For Method Man, the sadness and sorrow surrounding Eric Garner's death was unfortunately nothing new. Growing up in Staten Island, the rapper — whose real name is Clifford Smith and is most notably known for being a member of the Wu-Tang Clan — had countless run-ins with police and said in a HuffPost Live interview Wednesday that Garner's death hit close to home, as he had a close friend killed by a policeman.
"I felt the pain, because we had spoke out about a cop that had done that to one of my dear friends I grew up with, Ernest Sayon," he told host Ricky Camilleri. "He was killed by a cop. I'm going to say killed, because he was killed by this cop, Donald Brown, who strangled him. Choked him to death. The same way Eric Garner, death by asphyxiation. Over a firework that he never even threw."
A New York Times article from 1994 details the death of Sayon where the scene is eerily similar to Garner's. And, not shockingly, after months of deliberation a grand jury in Staten Island decided not to file charges against Brown.
"It's not new to us in Staten Island, which is sad," Smith said.
He went on to describe scenes from the city much like any of his neighbors would. In doing so, he painted a picture of how policemen, most of the time not even from the neighborhood they're patrolling, restraining residents from where they could and could not stand or hang out. But Smith was not angry at the whole situation; to him, it was more like old news.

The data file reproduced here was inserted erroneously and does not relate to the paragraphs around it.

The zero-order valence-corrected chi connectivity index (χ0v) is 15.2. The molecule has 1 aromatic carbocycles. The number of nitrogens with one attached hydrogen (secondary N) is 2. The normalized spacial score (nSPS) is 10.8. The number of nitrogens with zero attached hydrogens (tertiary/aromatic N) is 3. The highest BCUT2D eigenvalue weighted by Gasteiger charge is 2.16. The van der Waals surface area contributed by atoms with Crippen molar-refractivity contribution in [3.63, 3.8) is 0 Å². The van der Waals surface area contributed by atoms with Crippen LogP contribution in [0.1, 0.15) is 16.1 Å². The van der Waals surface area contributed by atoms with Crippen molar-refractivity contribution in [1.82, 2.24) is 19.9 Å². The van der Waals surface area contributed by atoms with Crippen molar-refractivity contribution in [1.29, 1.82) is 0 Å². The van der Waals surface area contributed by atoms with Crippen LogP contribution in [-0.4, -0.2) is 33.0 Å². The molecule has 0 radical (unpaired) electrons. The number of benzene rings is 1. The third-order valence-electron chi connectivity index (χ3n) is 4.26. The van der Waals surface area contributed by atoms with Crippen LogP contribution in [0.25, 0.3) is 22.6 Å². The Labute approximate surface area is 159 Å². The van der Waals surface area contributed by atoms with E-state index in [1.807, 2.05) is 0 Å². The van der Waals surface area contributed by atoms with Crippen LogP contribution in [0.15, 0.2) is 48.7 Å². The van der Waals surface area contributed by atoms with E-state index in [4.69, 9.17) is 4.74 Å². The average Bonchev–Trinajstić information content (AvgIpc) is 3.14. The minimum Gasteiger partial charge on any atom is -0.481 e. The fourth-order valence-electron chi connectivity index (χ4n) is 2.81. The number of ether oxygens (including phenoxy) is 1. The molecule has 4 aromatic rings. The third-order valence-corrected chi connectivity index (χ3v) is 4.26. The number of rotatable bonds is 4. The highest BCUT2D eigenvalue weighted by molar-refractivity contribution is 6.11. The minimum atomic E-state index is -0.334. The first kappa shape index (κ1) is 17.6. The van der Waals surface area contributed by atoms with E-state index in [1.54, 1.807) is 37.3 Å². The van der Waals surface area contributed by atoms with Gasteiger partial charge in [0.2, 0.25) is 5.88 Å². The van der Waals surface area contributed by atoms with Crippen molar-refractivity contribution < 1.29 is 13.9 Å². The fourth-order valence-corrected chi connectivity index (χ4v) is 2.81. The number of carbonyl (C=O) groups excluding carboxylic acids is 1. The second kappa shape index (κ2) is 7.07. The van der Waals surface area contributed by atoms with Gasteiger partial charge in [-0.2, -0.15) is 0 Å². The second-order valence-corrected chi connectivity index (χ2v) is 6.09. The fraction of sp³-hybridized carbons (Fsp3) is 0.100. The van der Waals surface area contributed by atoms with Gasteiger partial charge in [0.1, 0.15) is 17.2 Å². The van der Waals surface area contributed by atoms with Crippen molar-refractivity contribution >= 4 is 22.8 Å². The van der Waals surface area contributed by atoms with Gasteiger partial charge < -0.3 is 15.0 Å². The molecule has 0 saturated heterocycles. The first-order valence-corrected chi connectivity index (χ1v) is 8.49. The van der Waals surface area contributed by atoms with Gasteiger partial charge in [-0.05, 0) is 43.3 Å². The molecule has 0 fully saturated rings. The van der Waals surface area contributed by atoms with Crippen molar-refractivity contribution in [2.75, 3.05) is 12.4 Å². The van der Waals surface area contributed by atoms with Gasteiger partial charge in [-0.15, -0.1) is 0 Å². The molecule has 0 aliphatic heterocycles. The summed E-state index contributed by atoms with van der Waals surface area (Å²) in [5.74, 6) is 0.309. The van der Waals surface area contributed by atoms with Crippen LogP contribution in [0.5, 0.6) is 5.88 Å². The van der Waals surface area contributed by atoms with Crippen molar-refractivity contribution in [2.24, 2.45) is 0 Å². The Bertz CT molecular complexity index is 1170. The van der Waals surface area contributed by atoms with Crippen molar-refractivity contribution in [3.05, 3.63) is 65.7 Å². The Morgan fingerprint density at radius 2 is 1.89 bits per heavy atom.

Instead, he went on to say that he knew cops who did live in the neighborhood and who showed respect to citizens and the lives they lived.
"There were a few of them," he said. "They weren't ball-breakers. These are guys that were from the community, who grew up in Staten Island. A lot of times, what people fail to understand is, the cops are just as afraid as we are to be in those areas."
That was also a huge emphasis of Smith's thoughts: the human aspect of it all. Emotions — especially fear — play a part in both sides of these interactions with police. Smith just hopes that the policing of these communities can get to a more respectful place than it at the moment, and has been for decades.
"These things tend to happen. It's human," he said. "If we can just get a human level, and police can stay on a human level with the community, because there are law-abiding citizens in these communities as well as good cops in these communities. If we can just bridge that gap and get those two together ... If we can be treated as human beings in our communities, we wouldn't have any problem with being policed. But as far as protecting and serving, we don't get that part of it."